IS IT HOSPICE, OR A DEATH SENTENCE

It’s May 27, 2010, the day before my wife’s birthday. Another typical day (So I thought) when we regularly present ourselves before the Lord, read his word, and follow our daily routine of working on the crossword puzzle for that day. This routine is usually followed by a light breakfast, and a telephone conversation between my wife and her sister, currently residing in California. Upon terminating said conversation with her sister, my wife will then speak with her mom at length. These conversations are conducted twice a day… in the mornings and at night, prior to retiring for the day. I look forward to these interchanges between the two women that I love, beyond comprehension. Oh, don’t get me wrong. I deeply love my biological sister, and sisters in-law as a brother should. In this instance however, I’m referring to my mother in-law (mom) and my wife.

On this particular day, my mind is racing feverishly as I begin to plan for a lavish birthday celebration for my “Golden Heart.” I’m again referring to my wife, whom I view as an angel with a heart of gold. Those who have been privileged to have met her, can attest to the aforementioned. I want this to be as memorable a celebration can be. I realize that my bias is very obvious, but hey!, I’m talking about my “Baby”, so there!

That evening, I approach her and reveal my plans regarding her birthday. We discuss them at length, and begin to look forward to her big day. At around 10PM, my wife places a call to California, and after speaking with her sister, asks to speak with mom. As I listen, I can hear both sharing stories from the past and occasionally laughing as they reminisce about some past event. They say their goodbyes and as usual, I hear mom sending regards to me. I acknowledge her and upon terminating the conversation, we retire for the evening.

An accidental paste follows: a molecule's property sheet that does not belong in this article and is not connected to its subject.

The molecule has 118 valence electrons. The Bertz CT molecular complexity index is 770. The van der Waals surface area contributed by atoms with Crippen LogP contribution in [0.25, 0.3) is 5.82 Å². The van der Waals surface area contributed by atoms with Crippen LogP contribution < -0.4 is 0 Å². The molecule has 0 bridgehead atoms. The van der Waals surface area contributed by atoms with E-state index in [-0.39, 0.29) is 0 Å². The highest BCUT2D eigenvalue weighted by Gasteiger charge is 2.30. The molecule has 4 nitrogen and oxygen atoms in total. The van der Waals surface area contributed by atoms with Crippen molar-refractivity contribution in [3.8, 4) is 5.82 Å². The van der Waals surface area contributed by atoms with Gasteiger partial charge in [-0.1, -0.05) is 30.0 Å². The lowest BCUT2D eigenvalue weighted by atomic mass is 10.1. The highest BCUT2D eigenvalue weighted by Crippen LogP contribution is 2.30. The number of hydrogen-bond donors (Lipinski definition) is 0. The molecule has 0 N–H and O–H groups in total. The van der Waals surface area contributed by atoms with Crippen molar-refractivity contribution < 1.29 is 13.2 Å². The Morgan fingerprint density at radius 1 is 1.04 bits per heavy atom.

Approximately forty-five minutes later, we are awaken by a loud telephone ring. We both get up, wondering who would be calling at this hour. You have to remember one thing, our mom is one-hundred years, and nine months old. Every time the phone rings at a late hour, our thoughts go immediately to her. On this particular night, our worse fears became a reality, as my wife answered the phone. My sister in-law said in a very calmed voice, that she was following the Ambulance, and was en route to the ER, as mom had tripped and fallen. One can only imagine the shock at hearing these unwelcome words. For the most part, we remained somewhat calmed, as our sister assured us that mom seemed to be well and appeared calmed. She promised to call call us upon consulting with the attending ER doctor.

We began to pray earnestly hoping that all would be well with mom. As one can imagine, we could not sleep that night, and remained awake until about 5 am. At that hour, my sister-in-law called and told us that mom had been x-rayed, and the results revealed a broken femur. Now, put yourselves in our shoes for a moment, and try to visualize a person that age, falling, and breaking a femur. Not a pretty picture. Well, needless to say, we were in a state of shock. My wife cried, and I tried to reassure her, that God would look after mom. We made arrangements to travel to California the following day. Our family was instructed to maintain contact with us during our travel which would take approximately, eleven hours. In the interim, we were told that mom would be transferred to a hospice. The following day, we set out for California. Later on that day, we received a call, and were informed that mom had been taken to the aforementioned facility, that her room was very nice, and faced a beautiful patio. We were somewhat relieved, as we were not too familiar with hospice.